Davis-Bacon Act

Brazier Construction Co., Inc., v. Reich
IJ and Minority-Owned Contracting Firms Challenged Davis-Bacon Act as Barrier to Economic Liberty

Tyrone Dash of Seattle owned and operated his own company, T&S Construction, from 1984 to 1990.  But he was forced into bankruptcy because of a law passed in 1931 that requires him to pay his workers a set amount, the “prevailing wage,” on nearly all federally funded construction projects, regardless of the workers’ individual skill levels or the nature of the job.  Most often, the “prevailing wage” corresponds directly to the union wage, giving large union shops an inherent advantage over small entrepreneurial start-ups.

The law, the Davis-Bacon Act, was passed with the specific intent of preventing non-unionized black and immigrant laborers from competing with unionized white workers for scarce jobs during the Depression.  And the devastating discriminatory effects persist, as minorities tend to be vastly underrepresented in highly unionized skilled trades and over-represented in the pool of unskilled workers who would have greater access to work if the prevailing wage laws were abolished.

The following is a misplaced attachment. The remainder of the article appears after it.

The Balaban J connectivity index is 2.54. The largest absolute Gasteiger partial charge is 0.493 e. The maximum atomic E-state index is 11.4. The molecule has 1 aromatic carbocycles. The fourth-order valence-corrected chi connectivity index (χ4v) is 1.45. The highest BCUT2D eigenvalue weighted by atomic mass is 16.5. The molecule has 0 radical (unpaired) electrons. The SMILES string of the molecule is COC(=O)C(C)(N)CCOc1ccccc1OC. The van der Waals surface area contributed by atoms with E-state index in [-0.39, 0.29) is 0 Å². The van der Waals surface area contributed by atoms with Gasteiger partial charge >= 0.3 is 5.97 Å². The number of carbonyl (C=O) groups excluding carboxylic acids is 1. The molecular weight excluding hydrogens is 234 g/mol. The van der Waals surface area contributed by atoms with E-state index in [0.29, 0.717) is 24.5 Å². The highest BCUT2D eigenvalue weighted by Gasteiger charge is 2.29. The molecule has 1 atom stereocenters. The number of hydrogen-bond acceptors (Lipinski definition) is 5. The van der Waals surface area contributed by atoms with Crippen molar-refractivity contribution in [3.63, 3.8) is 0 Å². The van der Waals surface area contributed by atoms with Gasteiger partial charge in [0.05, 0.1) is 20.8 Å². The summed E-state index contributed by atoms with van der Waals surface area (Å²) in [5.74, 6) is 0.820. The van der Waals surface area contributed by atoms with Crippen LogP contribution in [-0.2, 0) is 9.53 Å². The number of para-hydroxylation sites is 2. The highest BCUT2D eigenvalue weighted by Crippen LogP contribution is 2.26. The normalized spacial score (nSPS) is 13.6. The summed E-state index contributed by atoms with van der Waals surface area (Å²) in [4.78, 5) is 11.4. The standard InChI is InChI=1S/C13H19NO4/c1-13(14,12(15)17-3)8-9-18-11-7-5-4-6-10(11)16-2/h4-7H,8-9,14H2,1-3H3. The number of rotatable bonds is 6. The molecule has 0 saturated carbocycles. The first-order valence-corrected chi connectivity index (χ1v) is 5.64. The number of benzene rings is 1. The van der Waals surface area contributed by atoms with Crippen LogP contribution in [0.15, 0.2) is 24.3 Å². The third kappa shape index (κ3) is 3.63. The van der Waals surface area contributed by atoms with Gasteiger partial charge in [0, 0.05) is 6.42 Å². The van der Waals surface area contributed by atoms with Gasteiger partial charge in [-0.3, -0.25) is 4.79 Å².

In 1993, the Institute for Justice filed a constitutional challenge to the Davis-Bacon Act on behalf of Dash and other small, minority-owned contracting firms.  In 2002, nearly 10 years after the challenge was filed and six years after briefing in the case, the U.S. District Court for the District of Columbia ruled against the contractors.  The decision was not appealed.

Essential Background

Images

Backgrounder: Removing Barriers to Opportunity; A Constitutional Challenge to the Davis-Bacon Act

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Release: Institute Prevails in Opening Round On Constitutional Challenge to Davis-Bacon Act (May 8, 1995)

Legal Briefs and Decisions

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Release: Suit Challenges Constitutionality Of Federal Davis-Bacon "Prevailing Wage" Law (November 9, 1993)

Case Timeline

Filed Lawsuit:

 

November 9, 1993

Court Filed:

 

U.S. District Court for the District of Columbia

Decision(s):

 

December 2002:  IJ and its clients voluntarily dismissed their claims

 

 

April 2002: Six years after briefs were filed in the case, the Court granted defendants’ motion for summary judgment, finding the Davis-Bacon Act constitutional.

Additional Releases

Maps, Charts and Facts

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